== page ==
This begins a six-part series, posted June 20th to 25th, on an urban design element to emerge organically as a successful social fixture in Toronto’s fledgling gaybourhood (Church-Wellesley Village), and its catalyzing relevance on an evolving community, on citizenships of consumption, and on comprehending a geographic cisnormativity endemic to both the gaybourhood and beyond it.
Riley: [amazed expression] “Wow, there sure are a lot of drag queens on roller blades this year!”
Butchie: “Yeah. Well, you know, it is the fastest-growing sport in North America, eh?”
Riley: “Roller blades?”
Butchie: “No, drag!”
Butchie: [points again] “Look! There goes a leather dyke with her nipples pierced!”
Riley: “Oh wo … oh, hey, hey, hey!” [points] There goes a leather man with his ass hanging out!”
Butchie: “Look!” [points] “There goes a mistress with her slave!”
Smitty: [shakes head, partly faces fourth wall] “You just know on the evening news, all they will show are the drag queens and the leather people.”
Riley: “Yeah! But there are a lot of them!”
“Steps”, a serial sketch by comedy troupe Kids in the Hall, parodies a café stoop in a gay neighbourhood. Three gay men sit on the stoop and gossip politics, cruising, and social issues. In this pride parade sketch, Riley (Dave Foley) and Butchie (Scott Thompson) gawk at the outlandish in each marching group, oblivious or apathetic to their own deviation from normative expectations of the time. After ogling familiar gay tropes on parade, both wince repugnantly at a “gay, lesbian, bisexual, transgender farm collective”. Butchie remarks, “Wow, they’re ugly.” Smitty (Kevin McDonald) muses how the collective cultivates good marijuana. His friends bolt from their perch to march alongside the collective. Smitty, now on his own, mutters: “Well, it’s good to see they’re overcoming their lookism.”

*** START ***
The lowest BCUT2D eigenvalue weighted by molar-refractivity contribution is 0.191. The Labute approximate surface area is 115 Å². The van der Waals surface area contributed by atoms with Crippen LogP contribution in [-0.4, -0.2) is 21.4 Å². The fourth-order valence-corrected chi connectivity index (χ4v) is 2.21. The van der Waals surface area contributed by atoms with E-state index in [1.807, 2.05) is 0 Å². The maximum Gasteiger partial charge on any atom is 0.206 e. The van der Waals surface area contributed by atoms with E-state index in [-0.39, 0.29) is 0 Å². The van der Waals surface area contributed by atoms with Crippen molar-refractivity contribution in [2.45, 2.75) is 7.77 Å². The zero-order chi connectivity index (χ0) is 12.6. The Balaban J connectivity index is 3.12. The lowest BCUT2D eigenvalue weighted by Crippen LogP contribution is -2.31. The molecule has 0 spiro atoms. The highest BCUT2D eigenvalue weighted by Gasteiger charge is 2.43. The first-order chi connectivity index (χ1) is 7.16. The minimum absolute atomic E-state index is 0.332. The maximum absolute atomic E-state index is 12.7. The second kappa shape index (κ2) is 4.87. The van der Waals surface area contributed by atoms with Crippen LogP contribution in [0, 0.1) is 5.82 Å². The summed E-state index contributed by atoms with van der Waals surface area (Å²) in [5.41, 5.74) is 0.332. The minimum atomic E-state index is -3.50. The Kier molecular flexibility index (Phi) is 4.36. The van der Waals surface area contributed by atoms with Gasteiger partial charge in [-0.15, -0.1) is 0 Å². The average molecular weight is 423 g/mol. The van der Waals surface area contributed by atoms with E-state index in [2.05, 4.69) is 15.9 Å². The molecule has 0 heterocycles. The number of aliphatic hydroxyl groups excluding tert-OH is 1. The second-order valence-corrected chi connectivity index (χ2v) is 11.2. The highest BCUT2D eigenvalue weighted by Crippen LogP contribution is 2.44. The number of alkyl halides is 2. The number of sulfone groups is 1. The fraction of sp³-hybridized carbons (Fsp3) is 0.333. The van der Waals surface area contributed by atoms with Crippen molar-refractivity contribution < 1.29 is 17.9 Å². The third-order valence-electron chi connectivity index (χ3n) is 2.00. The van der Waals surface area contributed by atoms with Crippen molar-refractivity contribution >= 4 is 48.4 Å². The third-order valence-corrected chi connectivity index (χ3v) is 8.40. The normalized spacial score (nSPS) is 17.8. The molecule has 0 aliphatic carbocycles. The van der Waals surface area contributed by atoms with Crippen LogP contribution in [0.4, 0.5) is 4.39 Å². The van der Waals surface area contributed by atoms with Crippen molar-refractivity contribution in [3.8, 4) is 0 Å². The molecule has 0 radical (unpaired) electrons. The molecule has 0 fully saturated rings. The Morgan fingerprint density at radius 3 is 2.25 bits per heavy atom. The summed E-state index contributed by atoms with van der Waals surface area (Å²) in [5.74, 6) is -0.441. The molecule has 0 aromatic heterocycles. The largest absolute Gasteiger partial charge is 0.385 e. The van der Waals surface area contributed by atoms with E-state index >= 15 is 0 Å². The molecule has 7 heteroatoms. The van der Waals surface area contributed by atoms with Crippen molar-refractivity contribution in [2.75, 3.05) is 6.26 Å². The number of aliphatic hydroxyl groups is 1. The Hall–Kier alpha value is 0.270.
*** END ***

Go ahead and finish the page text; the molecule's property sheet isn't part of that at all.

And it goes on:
The stoop on which “Steps” is inspired was at a Second Cup Coffee franchise on Toronto’s Church Street. “The Steps” of the stoop bridged the public right-of-way, a sidewalk, to a café. That it emerged as a social gathering place for the gaybourhood was organic, but accidental. Owing to its mythos within the gay community’s cultural imagination, this Second Cup earned sobriquets: the Suction Cup, the Second Slut, the Scup, and Last Chance Café (Jenkins 1995, D5; Xtra! 2005b, 13). The Steps not only provided a visibly emergent gay community with a means to publicly articulate a spatial claim on citizenship and belonging. As a strength of presence, it was also an anchor for defensible spacing where “new normals” could be etched into cultural, spatial, and social memories.
This series, “Meet me at The Steps”, follows the evolution of normativities in Toronto which threw into relief the orthogonal presence of a cisnormative social geography. To arrive to this, one must backtrack to how three socio-spatial phenomena intersected with Toronto’s queer community.
Foremost, a historical narrative on the cultural impact of The Steps reveals how it was amongst the first publicly visible gathering grounds in Toronto for a besieged, marginalized, and repeatedly displaced community — in which external violences were curbed by giving gay patrons conditional access to a publicly accessible, publicly visible place which itself wasn’t a public space.
Second, a consumption-oriented model of civic participation heralded a neoliberal encroachment into the gaybourhood — an encroachment by which the sanction of “public” visibility was ascribed to one’s means to pay for time and occupation of space, such as buying a coffee. For someone with dispensable income or the means to invest in a business, this citizenship of consumption delivered an alternative to public realms like city parks, where the threat of harassment from law enforcement or heterosexual vigilantism was not an abstraction. Citizenships of consumption emerged as a reproducible model for the way Toronto’s “publics” could participate in both a normative and moral sense (e.g., the “business improvement area”).